When the Farmer is the One Sick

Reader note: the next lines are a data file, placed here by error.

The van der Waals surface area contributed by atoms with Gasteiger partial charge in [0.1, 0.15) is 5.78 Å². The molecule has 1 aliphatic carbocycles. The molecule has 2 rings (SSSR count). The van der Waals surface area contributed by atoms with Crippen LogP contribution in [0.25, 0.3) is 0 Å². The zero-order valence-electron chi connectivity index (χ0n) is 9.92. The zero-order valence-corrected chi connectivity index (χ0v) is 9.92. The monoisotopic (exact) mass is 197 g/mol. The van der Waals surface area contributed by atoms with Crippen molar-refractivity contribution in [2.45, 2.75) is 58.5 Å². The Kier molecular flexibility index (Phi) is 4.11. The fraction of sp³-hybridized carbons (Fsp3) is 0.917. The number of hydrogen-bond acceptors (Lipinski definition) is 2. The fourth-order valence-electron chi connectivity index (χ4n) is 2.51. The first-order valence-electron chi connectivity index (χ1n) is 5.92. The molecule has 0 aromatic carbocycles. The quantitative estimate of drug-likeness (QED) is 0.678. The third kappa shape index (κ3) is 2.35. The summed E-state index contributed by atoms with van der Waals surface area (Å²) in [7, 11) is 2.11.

Farmers often have to think about and deal with sick or injured animals, but what happens when the sick one is the farmer? Recently we’ve had the misfortune of finding the answer to that question here on our farm. A couple of weeks ago I (Aaron) woke up shivering in the middle of the night and then again a few hours later to part with the contents of my stomach. The next day I went to work and struggled through the day with little energy and a pounding head (don’t worry, I work alone so I wasn’t jeopardizing anyone else’s health). That night I continued to have a terrible headache, fever, night sweats, and chills, so I went to the doctor first thing in the morning. While I was at the Dr. I mentioned to the PA that I had had well over 50 ticks on me this year and suggested that perhaps I should be tested for Lyme disease. She ran a full blood panel along with tests for Lyme and Ehrlichiosis (another tick-borne illness). When the results came back we were told that my white blood cell and platelet counts were low and that I needed to be tested again to be safe since I’ve had Melanoma in the past. The next blood test came back with even lower numbers and immediately signaled the PA to get me to a hematologist. Luckily between that test and my appointment with the cancer doc we got the results of a blood smear, which I understand as a literal smearing of blood on a slide for a pathologist to study under a microscope, and it showed no abnormal cell activity. After meeting with the hematologist he was pretty convinced that I was suffering from Ehrlichiosis and got me on the appropriate antibiotic for treatment. I went back for a blood test a week later and my levels were all back in the normal range and I was relieved to not be worrying about cancer anymore. You may be thinking, why all the detail for this when I could just tell you what I had, or not even mention it at all. Well, I wanted to share my experience and symptoms so that more people are aware of Ehrlichiosis. I had never even heard of the illness even though it is more prevalent in our area than Lyme disease, yet everyone knows about Lyme disease. It’s a tricky illness to diagnose because the testing commonly shows false negatives (mine was negative) based on the length of time it takes your body to create the antibodies that would show up on a positive test. We are really thankful to have had such proactive medical attention. I have never been so sick in my life and thanks to them I was able to get quick treatment and didn’t have to suffer as long as some people that aren’t diagnosed properly. I’m still not back to being 100% in terms of energy level, but we’ve read that can take some time for people following this illness.